The first assault of the Pulse Nightclub Shooting was a tragedy and crafting better legislation making events like it less likely (or even to make a positive difference in the far more common gun empowered violence) is a worthwhile policy goal for our representatives to labor on. The first assault was a horror that all of us need to work to prevent by reforming our collective culture; the nightmarish elements of our homophobia, the way we teach men what being a man means, the way we –as a culture- do not provide sufficient tools for people facing emotional problems and violent impulses. If there is any good to come out of these acts of terrorism like the first assault, it is that they do (or at least can) invite a moment of reflection on your own behavior. When these things happen (and how they’ve been happening over the last few years) I try to use it to check in with myself to see if I am truly living my values, truly working to reform my country/culture/world/myself into something better and more humane.
The *second* assault of the Orlando Shooting however, like the second assaults of all terrorizing spectacle, is the one I ultimately fear more, the one that deserves more of my attention and work to ameliorate. Because it’s the one that, if I’m not careful, I’m more directly if only partially responsible for.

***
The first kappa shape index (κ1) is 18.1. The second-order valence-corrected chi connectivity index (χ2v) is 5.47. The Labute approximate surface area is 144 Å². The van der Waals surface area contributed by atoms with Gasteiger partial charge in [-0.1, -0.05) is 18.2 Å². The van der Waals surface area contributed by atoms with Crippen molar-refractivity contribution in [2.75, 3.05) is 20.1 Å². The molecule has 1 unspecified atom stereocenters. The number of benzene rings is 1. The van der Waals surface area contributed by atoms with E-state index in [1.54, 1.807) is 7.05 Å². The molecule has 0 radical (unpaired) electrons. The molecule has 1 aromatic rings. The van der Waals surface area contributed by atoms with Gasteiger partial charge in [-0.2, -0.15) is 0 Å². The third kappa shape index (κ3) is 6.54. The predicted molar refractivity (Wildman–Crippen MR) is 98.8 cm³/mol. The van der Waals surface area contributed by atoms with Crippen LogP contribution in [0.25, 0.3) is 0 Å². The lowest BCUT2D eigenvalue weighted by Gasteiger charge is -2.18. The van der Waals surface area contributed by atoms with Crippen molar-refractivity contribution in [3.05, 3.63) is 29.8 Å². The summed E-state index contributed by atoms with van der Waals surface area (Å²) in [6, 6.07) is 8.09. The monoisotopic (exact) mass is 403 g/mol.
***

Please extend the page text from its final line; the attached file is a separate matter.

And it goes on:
The deaths of 49 people is a tragedy, and I grieve for the family and friends who lost someone who mattered to them. They are certainly the ones who have suffered the most due to the actions of Omar Mateen in addition to our actions (or lack of actions) to facilitate him.
Millions of people however who, for just a little while perhaps, were depressed or scared, all those potential kids who will ‘stay in the closet’ and so lead half-lives because here’s yet more evidence that to be queer is to be unsafe, all the important, caring, improving work that didn’t get done because the people who needed to do it were reeling from the portents of doom flowing in from the airwaves and fiber-optic cables, all the hate and sadness born of people who –fueled by their outrage and hurt- got sucked into pointless social media pissing matches and flame wars where no participant had any desire to change but only prove how smart they were (or how dumb their ideological opponents are which amounts to the same thing): all of these things are part of second assault costs. And these traumas are all most assuredly shallower than those experienced by people who were personally effected by the first assault; but in scooping up all the (comparatively shallower) pain, all the loss, all the fucked up bullshit of the second assault you could fill a vacant ocean.